The next step included finding the superior mesenteric vein (SMV). The Treitz ligament was identified and the duodenum was mobilized to expose the inferior mesenteric vein. By following this vein, the splenic vein and the SMV could easily be mobilized. The SMV was patent and enlarged.
 The decision to use the stem cell derived vein was taken because of no good alternative using the child's own veins without extensive additional surgery using a combination of jugular, iliacal or saphenous veins. Without bypass, liver or multivisceral transplantation would be the option.
 The stem cell seeded vein was brought into the operating room. A suitable length of the Y shaped graft was selected and prepared for bypass. The anastomosis to the SMV was first carried out by clamping the SMV after mobilization. The graft was sutured with 5-0 Surgipro® end to side and the clamp was then released with a vascular clamp on the graft (FIG. 1B). The graft was placed over the pancreas but under the colon and stomach. The vascular clamp was moved in steps to reassure a graft without leaks. Next, a clamp was put on the intrahepatic left portal vein and the graft was anastomosed to the portal vein (FIG. 1C). The graft was larger than the portal vein, but by adjusting the sutures this was overcome.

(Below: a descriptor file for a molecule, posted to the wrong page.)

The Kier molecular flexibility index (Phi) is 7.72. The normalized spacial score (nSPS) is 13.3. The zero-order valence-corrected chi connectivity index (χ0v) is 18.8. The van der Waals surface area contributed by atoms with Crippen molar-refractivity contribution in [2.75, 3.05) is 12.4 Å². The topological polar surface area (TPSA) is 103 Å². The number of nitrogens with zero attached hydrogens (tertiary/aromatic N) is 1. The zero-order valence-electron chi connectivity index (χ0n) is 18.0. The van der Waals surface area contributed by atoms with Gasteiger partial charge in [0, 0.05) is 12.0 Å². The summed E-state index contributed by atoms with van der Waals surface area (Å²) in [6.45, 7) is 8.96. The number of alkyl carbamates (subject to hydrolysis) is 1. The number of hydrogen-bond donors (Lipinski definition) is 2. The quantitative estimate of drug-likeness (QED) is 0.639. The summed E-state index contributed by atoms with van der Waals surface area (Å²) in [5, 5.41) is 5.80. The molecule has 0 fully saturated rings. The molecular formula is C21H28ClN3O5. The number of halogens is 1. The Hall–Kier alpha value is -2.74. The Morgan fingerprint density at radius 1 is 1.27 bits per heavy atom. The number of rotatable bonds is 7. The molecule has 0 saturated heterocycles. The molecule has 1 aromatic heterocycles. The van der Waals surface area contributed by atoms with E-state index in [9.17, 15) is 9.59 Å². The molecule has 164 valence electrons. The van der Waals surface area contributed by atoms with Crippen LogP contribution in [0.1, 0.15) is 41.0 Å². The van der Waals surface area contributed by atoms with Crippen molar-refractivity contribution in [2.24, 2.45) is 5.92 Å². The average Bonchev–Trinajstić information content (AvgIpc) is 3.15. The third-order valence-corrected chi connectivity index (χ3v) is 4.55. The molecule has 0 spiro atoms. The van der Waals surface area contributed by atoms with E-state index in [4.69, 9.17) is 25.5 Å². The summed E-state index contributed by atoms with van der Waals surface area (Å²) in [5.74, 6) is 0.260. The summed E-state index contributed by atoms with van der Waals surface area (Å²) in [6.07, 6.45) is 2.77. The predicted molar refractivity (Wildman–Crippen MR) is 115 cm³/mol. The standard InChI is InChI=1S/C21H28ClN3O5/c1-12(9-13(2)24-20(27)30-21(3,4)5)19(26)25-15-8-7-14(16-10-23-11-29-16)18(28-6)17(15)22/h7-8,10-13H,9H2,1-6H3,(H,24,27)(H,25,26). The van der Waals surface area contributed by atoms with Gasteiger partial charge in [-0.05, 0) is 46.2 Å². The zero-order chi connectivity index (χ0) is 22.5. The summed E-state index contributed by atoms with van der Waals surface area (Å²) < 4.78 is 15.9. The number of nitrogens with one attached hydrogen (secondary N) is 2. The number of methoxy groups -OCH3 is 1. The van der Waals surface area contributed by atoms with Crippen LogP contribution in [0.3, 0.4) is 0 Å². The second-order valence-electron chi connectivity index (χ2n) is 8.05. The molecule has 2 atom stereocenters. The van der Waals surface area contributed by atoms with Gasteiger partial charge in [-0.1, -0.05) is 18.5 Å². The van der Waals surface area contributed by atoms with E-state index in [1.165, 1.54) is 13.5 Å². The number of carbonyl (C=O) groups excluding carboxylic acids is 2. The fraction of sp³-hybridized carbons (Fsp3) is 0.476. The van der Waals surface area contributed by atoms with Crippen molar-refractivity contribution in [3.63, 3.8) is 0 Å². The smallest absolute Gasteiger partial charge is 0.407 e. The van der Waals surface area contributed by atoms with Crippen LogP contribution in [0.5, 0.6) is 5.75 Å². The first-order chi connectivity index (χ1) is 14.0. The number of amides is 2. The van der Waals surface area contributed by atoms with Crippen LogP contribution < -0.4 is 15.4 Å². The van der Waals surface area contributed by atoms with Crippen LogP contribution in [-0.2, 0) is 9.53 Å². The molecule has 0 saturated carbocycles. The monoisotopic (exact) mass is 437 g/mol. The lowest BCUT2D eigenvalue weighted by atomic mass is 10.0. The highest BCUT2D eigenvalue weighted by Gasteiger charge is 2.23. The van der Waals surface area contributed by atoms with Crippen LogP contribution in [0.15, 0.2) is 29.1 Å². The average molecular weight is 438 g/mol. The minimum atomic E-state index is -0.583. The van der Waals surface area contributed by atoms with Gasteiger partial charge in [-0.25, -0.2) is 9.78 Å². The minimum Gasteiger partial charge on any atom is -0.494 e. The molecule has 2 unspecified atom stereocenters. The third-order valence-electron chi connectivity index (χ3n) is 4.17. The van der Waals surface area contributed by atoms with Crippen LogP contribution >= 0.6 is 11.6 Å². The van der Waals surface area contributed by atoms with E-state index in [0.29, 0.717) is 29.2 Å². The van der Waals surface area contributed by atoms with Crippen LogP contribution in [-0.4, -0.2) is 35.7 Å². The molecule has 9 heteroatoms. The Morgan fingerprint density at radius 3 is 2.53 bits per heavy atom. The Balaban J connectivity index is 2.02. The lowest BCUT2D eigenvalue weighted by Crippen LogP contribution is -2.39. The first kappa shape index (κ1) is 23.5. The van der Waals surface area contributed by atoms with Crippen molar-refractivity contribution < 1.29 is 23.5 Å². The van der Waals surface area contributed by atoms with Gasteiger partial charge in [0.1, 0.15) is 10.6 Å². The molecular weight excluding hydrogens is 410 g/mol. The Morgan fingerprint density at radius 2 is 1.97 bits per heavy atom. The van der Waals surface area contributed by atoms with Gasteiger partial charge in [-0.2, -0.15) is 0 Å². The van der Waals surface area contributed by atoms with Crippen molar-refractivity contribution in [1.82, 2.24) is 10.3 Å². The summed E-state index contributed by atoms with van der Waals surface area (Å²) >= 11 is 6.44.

Postoperative Monitoring
 Reperfusion was uneventful. Good blood flows of 25-30 cm/s in the portal vein and 40 cm/s in the artery were measured intra-operatively and confirmed with ultrasound (FIG. 1D). Intraoperative portal vein pressure was 20 mm Hg at the start of the procedure, but was not measured after reperfusion of the portal vein. The patient was followed with ultrasound twice daily the first week and then daily during the second week. Blood flows reached up to 80 cm/s in some left portal branches, while lower flows of 15 cm/s were seen in the right portal vein. The graft was visualized using CT Angiography one week after surgery and found to be patent (FIG. 1E). A postoperative ultrasound noticed a changed contour of the vessel wall at the site of the portal anastomosis on postoperative day seven and the radiologist could not rule out a thrombosis at this site. Hence, postoperatively the patient was put on Heparin® 1000IE 6 times daily intravenously and followed with ultrasound twice daily to monitor this finding. After a few days, the patient had a bleeding from the wound dressing and a fall in hemoglobin, but did not need blood transfusion. The APTT was found to be >210 the same day, probably caused by the heparin treatment, and therefore temporarily stopped. The patient was monitored continuously for the first month, with sequential blood tests for donor antigens, liver enzymes and imaging of blood flow speed using ultrasound were performed. Similar tests were performed at 3, 6, 9, and 12 months post-transplant.